With construction scheduled to start in September, EWU plans to build a new STEM building on the Spokane campus. The university believes it is time to expand the Spokane campus and the rapidly growing STEM program would benefit from this new building.
EWU is working with Avista on the project, a first of several Avista projects in the area. This Catalyst building will be five floors and feature environmentally friendly equipment, high-tech labs, classrooms, and more to best accommodate and encourage learning for EWU students.
Although the details are still being worked on, the university plans to move some or all of its computer science, electrical engineering and visual communication design programs to this new building on the Spokane campus. The building will be more modern and give access to higher technology than the current computer science building.
After hearing the opinion of a few different students, it seems the new location will be met with mixed emotions. For some students, the move will save them a long drive or bus ride, but for other students who live in Cheney, it may be more of an inconvenience.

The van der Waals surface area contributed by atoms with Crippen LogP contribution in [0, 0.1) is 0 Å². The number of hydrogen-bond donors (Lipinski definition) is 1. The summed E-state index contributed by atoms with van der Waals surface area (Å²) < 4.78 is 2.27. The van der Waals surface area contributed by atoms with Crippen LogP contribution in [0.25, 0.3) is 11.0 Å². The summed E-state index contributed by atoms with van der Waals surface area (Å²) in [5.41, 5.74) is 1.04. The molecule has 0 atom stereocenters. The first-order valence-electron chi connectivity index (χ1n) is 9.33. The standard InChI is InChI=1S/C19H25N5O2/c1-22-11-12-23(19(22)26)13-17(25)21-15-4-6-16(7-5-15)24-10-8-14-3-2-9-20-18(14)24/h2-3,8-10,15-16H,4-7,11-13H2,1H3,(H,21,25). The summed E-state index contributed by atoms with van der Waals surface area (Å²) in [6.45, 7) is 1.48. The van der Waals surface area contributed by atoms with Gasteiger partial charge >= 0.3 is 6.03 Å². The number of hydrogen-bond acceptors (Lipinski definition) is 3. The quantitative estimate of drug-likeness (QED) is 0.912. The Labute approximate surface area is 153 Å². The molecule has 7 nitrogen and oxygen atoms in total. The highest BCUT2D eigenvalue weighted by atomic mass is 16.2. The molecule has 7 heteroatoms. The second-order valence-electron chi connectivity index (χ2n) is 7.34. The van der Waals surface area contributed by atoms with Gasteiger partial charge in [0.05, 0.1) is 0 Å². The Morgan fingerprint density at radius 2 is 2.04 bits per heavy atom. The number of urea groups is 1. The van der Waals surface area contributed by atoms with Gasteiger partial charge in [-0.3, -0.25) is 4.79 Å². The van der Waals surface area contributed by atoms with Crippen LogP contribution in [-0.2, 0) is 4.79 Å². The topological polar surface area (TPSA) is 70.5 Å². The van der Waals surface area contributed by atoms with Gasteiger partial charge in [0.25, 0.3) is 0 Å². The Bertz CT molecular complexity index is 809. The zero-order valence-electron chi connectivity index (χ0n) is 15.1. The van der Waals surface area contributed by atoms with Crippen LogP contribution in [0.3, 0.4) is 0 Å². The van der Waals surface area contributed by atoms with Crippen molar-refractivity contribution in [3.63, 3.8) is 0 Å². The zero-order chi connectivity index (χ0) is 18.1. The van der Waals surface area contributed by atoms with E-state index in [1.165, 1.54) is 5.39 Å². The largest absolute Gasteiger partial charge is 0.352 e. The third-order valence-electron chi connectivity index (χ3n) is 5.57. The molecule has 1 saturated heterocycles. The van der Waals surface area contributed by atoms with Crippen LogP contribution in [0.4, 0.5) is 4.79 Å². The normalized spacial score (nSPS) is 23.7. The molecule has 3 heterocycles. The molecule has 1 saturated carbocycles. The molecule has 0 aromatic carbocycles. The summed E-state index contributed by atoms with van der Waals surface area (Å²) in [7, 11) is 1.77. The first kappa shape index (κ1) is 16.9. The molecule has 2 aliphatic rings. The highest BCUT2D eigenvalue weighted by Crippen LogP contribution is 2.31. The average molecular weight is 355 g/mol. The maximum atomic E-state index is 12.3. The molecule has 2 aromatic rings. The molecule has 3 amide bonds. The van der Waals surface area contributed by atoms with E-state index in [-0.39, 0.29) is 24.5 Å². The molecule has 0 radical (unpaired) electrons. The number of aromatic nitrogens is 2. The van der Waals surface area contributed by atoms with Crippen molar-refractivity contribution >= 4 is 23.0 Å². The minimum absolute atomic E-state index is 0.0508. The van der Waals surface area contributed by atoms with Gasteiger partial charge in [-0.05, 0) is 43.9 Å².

“I think the new building plans are really cool, but for me personally I wouldn’t enjoy having to travel all the way to Spokane for my classes because it is quite a lengthy commute from Cheney,” said Cameron Todd, computer science major.
Regardless of the split between opinions on the location of this building, this is a necessary addition to the EWU community. More and more students have been joining STEM programs at EWU and this new building will help to accommodate that growth. This uptick in STEM majors may have a lot to do with the increase in jobs in this industry.
The Catalyst program with Avista and Mckinstry benefits the departments that are moving, but each of those departments will be missed for any collaborative work that has been practiced with the Technology, Mechanical Engineering, and other departments on the Cheney campus.
According to adjunct quarterly faculty member Rusty Hallin, this project with Avista and Mckinstry is a very progressive and positive change for the departments involved. On the other hand, it does put them in a less advantageous location to work alongside the Technology, Mechanical Engineering and other departments on the Cheney campus.
“However, approximately 18 miles isn’t all that far for there to be continued involvement between campuses and departments,” said Haslin. “We all know that the CSTEM programs need to grow and this seems like an exceptional opportunity for expansion.”